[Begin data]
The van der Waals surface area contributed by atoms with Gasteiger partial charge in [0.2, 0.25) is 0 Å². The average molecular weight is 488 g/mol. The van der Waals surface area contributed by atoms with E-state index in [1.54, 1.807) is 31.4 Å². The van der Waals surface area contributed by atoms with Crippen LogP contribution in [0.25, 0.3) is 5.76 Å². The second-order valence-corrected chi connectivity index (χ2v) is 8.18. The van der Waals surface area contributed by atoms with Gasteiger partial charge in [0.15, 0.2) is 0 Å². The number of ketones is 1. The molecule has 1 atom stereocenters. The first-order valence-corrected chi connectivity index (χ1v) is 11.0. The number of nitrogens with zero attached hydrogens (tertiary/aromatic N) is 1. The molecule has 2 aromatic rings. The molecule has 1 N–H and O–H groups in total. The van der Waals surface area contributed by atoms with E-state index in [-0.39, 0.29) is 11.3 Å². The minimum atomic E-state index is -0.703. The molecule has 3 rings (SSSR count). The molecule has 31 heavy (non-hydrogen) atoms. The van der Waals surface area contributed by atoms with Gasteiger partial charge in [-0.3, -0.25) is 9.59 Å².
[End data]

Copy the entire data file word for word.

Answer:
The van der Waals surface area contributed by atoms with Gasteiger partial charge in [0.2, 0.25) is 0 Å². The average molecular weight is 488 g/mol. The van der Waals surface area contributed by atoms with E-state index in [1.54, 1.807) is 31.4 Å². The van der Waals surface area contributed by atoms with Crippen LogP contribution in [0.25, 0.3) is 5.76 Å². The second-order valence-corrected chi connectivity index (χ2v) is 8.18. The van der Waals surface area contributed by atoms with Gasteiger partial charge in [0.15, 0.2) is 0 Å². The number of ketones is 1. The molecule has 1 atom stereocenters. The first-order valence-corrected chi connectivity index (χ1v) is 11.0. The number of nitrogens with zero attached hydrogens (tertiary/aromatic N) is 1. The molecule has 2 aromatic rings. The molecule has 1 N–H and O–H groups in total. The van der Waals surface area contributed by atoms with E-state index in [-0.39, 0.29) is 11.3 Å². The minimum atomic E-state index is -0.703. The molecule has 3 rings (SSSR count). The molecule has 31 heavy (non-hydrogen) atoms. The van der Waals surface area contributed by atoms with Gasteiger partial charge in [-0.3, -0.25) is 9.59 Å².